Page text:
Maybe it’s because I have a twin sister, or maybe football is just in my genes. Either way, from my earliest baby photos, it’s me in the blue jumper and Florence in the pink one. Flo is playing with a Barbie doll, and I’m holding the Action Man (astride a mountain bike with a built-in missile launcher. Just saying.) My earliest memory in the playground isn’t a foggy one, like they tend to be when your mind wants something to have happened. I remember, clear as day, the school’s best player standing in front of me, surrounded by a herd of other boys with a look of resignation on their cherubic faces. I was the only girl in the playground, and I was about to save Rhys Spence’s penalty.
Did I peak at six? Well, my football career did. Once my school started an all girls’ team, a couple of years later, it became too easy. As captain and striker (obviously), I got too big for my little boots, and it all came crashing down at the Field End Easter tournament. After sailing through two matches and fluking a few balls through unknowing spindly legs, the third round, against Field End themselves, was the last hurdle between me and the finals. It’s telling that I couldn’t name one other member of my team. This last game is where the story goes conveniently fuzzy; all I know is that I missed a header, got a stitch, and lost 3-0. I do remember sulking in the bath that evening, and my dad’s gentle, loving smirk which I only recognised later as ‘one of those’ looks. He probably knew I’d be writing about it fifteen years on.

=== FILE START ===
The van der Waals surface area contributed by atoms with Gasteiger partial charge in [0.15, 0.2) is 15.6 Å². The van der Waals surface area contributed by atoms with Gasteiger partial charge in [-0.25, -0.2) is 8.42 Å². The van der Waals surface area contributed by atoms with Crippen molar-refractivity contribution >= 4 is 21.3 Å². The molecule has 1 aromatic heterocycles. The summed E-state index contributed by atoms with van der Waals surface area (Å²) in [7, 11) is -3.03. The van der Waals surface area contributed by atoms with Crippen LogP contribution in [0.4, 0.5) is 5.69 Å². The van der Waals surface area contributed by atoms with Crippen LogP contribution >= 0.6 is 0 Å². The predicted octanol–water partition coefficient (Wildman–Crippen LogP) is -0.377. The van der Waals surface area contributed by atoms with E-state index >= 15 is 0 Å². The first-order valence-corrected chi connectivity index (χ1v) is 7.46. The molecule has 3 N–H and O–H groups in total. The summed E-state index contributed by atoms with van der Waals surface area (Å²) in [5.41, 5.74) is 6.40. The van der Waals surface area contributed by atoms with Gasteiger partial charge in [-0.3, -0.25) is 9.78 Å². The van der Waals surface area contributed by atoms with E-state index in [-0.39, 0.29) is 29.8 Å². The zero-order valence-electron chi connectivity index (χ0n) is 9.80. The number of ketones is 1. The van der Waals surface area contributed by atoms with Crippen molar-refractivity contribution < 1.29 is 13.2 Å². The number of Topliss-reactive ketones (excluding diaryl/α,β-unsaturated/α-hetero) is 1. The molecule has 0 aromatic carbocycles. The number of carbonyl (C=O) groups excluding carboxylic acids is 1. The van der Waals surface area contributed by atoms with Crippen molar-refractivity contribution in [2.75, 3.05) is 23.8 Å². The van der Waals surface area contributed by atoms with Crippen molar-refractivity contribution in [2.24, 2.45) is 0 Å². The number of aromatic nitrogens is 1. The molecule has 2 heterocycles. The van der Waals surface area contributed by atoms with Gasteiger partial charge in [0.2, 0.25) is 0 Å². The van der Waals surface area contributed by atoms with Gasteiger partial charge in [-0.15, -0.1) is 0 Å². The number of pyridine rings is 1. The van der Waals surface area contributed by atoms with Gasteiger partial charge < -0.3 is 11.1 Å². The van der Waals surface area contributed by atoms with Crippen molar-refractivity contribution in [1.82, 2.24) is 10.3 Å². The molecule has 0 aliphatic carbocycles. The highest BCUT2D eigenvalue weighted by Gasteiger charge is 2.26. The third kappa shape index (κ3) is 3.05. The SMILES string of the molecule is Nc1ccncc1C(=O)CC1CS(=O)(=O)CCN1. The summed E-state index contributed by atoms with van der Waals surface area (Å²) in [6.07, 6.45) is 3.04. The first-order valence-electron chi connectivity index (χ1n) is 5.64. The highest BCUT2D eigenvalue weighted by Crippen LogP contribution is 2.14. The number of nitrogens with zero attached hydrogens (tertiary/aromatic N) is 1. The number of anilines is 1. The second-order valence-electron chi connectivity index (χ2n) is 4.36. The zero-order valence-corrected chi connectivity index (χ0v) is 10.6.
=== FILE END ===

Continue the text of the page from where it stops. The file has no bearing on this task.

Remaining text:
I did an exchange in Melbourne last year, and replaced the gym with gin. Leg day became egg day – it’s a city of sensational brunches – and the only 30 I was lifting was my sunscreen. I got soft. A casual bet in February compelled me to take up running and do a half marathon in Sydney. Cynical though I, and everyone else, was, running became my new thing. Pounding pavements wasn’t the stress reliever everyone talks about – I’d never been less stressed in my life – but the mental emptiness it provided was positively mesmeric. Instead of listening to music thumping in my ears, I heard the knocking of my blood against my skull and the wheezing in my throat (I never said I was good at it). Running didn’t hook me as it has so many others; I still do it, but more so that I can continue to live the Melbourne gin-and-eggs lifestyle, and still have people believe that my twin sister is, in fact, identical.
After my stint in Australia, I took myself travelling for a couple of months, squeezing as much out of the southern hemisphere as I could afford. Sri Lanka and New Zealand, two wildly disparate countries, each provided me with weeks of surfing and hiking, albeit wearing rather different clothes. Perhaps it’s that they are not competitive sports, or maybe because they are activities I just truly enjoy, but without effort I realised, come September, that I was suddenly fit again. In a wave of blind optimism, at a party I told a friend’s girlfriend of my plan to capitalise on my new-found ‘body is a temple’ mindset.
“I’m going to join the football team, Em,” I told her earnestly, sifting through Facebook photos of her own university football team. “I used to be really good, back in the day. I was my school’s top scorer.” (Who cares which school it was, anyway?) “You should do it, Doll, honestly,” she said. “Most girls’ teams really need decent players, and you need something in your final year to keep you going.”
Back in England, the autumnal dusks set in without warning, and in the first week of October I turned up to the first training session of the year. I had expected twenty girls, only ten of them good: instead, a hundred Field End players stood in front of me, shivering. After a few exercises, we were split into teams according to ability: the third team, apparently, was where I belonged (there are four teams). Not willing to go through the pain (or shame?) of losing again, I went home that evening with my tail between my spindly legs.
Last night, I got a message from Em: “How’s that soccer career going?”